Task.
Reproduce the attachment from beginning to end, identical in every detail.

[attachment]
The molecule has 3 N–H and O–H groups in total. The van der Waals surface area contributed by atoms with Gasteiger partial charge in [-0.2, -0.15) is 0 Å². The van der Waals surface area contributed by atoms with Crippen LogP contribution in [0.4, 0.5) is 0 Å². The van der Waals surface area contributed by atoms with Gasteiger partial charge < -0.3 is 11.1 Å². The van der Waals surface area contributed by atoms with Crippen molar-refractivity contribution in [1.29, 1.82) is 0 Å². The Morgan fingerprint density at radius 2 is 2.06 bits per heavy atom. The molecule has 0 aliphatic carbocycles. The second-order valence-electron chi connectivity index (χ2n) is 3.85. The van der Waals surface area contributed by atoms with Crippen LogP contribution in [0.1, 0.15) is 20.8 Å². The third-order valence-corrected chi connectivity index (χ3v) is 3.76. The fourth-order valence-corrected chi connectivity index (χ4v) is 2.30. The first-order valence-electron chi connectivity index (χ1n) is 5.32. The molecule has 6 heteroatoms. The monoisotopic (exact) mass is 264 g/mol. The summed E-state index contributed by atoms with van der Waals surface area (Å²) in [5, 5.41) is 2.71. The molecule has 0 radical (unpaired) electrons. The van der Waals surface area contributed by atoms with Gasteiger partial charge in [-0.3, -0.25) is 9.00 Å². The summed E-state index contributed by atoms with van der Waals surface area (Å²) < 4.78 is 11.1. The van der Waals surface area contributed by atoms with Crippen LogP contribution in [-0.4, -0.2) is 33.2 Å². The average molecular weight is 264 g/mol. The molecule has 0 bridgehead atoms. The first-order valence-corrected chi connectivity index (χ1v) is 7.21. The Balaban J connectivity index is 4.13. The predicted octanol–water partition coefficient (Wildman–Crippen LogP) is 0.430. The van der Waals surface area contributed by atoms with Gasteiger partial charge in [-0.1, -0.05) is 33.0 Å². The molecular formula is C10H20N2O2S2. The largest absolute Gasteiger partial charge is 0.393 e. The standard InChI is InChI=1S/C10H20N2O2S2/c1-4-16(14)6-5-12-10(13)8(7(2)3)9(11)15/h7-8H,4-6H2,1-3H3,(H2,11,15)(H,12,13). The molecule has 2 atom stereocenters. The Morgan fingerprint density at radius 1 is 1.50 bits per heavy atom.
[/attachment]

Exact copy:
The molecule has 3 N–H and O–H groups in total. The van der Waals surface area contributed by atoms with Gasteiger partial charge in [-0.2, -0.15) is 0 Å². The van der Waals surface area contributed by atoms with Crippen LogP contribution in [0.4, 0.5) is 0 Å². The van der Waals surface area contributed by atoms with Gasteiger partial charge < -0.3 is 11.1 Å². The van der Waals surface area contributed by atoms with Crippen molar-refractivity contribution in [1.29, 1.82) is 0 Å². The Morgan fingerprint density at radius 2 is 2.06 bits per heavy atom. The molecule has 0 aliphatic carbocycles. The second-order valence-electron chi connectivity index (χ2n) is 3.85. The van der Waals surface area contributed by atoms with Crippen LogP contribution in [0.1, 0.15) is 20.8 Å². The third-order valence-corrected chi connectivity index (χ3v) is 3.76. The fourth-order valence-corrected chi connectivity index (χ4v) is 2.30. The first-order valence-electron chi connectivity index (χ1n) is 5.32. The molecule has 6 heteroatoms. The monoisotopic (exact) mass is 264 g/mol. The summed E-state index contributed by atoms with van der Waals surface area (Å²) in [5, 5.41) is 2.71. The molecule has 0 radical (unpaired) electrons. The van der Waals surface area contributed by atoms with Gasteiger partial charge in [-0.3, -0.25) is 9.00 Å². The summed E-state index contributed by atoms with van der Waals surface area (Å²) < 4.78 is 11.1. The van der Waals surface area contributed by atoms with Crippen LogP contribution in [-0.4, -0.2) is 33.2 Å². The average molecular weight is 264 g/mol. The molecule has 0 bridgehead atoms. The first-order valence-corrected chi connectivity index (χ1v) is 7.21. The Balaban J connectivity index is 4.13. The predicted octanol–water partition coefficient (Wildman–Crippen LogP) is 0.430. The van der Waals surface area contributed by atoms with Gasteiger partial charge in [-0.1, -0.05) is 33.0 Å². The molecular formula is C10H20N2O2S2. The largest absolute Gasteiger partial charge is 0.393 e. The standard InChI is InChI=1S/C10H20N2O2S2/c1-4-16(14)6-5-12-10(13)8(7(2)3)9(11)15/h7-8H,4-6H2,1-3H3,(H2,11,15)(H,12,13). The molecule has 2 atom stereocenters. The Morgan fingerprint density at radius 1 is 1.50 bits per heavy atom.